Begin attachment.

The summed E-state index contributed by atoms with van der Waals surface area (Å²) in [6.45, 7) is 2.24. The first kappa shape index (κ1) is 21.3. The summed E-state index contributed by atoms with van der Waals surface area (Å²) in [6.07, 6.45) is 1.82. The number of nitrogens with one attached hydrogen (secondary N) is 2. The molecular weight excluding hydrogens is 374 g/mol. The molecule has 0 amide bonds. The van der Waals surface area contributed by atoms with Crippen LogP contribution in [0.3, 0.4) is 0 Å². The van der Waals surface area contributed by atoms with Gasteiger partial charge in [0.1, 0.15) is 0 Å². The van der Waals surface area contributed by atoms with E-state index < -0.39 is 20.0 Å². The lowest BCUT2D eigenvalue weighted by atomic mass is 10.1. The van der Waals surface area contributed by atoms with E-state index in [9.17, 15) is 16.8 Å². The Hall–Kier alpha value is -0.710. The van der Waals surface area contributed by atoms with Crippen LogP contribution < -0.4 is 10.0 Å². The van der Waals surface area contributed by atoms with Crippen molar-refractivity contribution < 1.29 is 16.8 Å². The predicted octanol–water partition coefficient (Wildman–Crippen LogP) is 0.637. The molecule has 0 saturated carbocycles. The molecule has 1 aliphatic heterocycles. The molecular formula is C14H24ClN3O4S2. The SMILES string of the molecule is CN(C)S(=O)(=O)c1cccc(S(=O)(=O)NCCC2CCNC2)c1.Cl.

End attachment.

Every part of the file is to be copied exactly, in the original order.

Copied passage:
The summed E-state index contributed by atoms with van der Waals surface area (Å²) in [6.45, 7) is 2.24. The first kappa shape index (κ1) is 21.3. The summed E-state index contributed by atoms with van der Waals surface area (Å²) in [6.07, 6.45) is 1.82. The number of nitrogens with one attached hydrogen (secondary N) is 2. The molecular weight excluding hydrogens is 374 g/mol. The molecule has 0 amide bonds. The van der Waals surface area contributed by atoms with Crippen LogP contribution in [0.3, 0.4) is 0 Å². The van der Waals surface area contributed by atoms with Gasteiger partial charge in [0.1, 0.15) is 0 Å². The van der Waals surface area contributed by atoms with E-state index < -0.39 is 20.0 Å². The lowest BCUT2D eigenvalue weighted by atomic mass is 10.1. The van der Waals surface area contributed by atoms with E-state index in [9.17, 15) is 16.8 Å². The Hall–Kier alpha value is -0.710. The van der Waals surface area contributed by atoms with Crippen LogP contribution < -0.4 is 10.0 Å². The van der Waals surface area contributed by atoms with Crippen molar-refractivity contribution < 1.29 is 16.8 Å². The predicted octanol–water partition coefficient (Wildman–Crippen LogP) is 0.637. The molecule has 0 saturated carbocycles. The molecule has 1 aliphatic heterocycles. The molecular formula is C14H24ClN3O4S2. The SMILES string of the molecule is CN(C)S(=O)(=O)c1cccc(S(=O)(=O)NCCC2CCNC2)c1.Cl.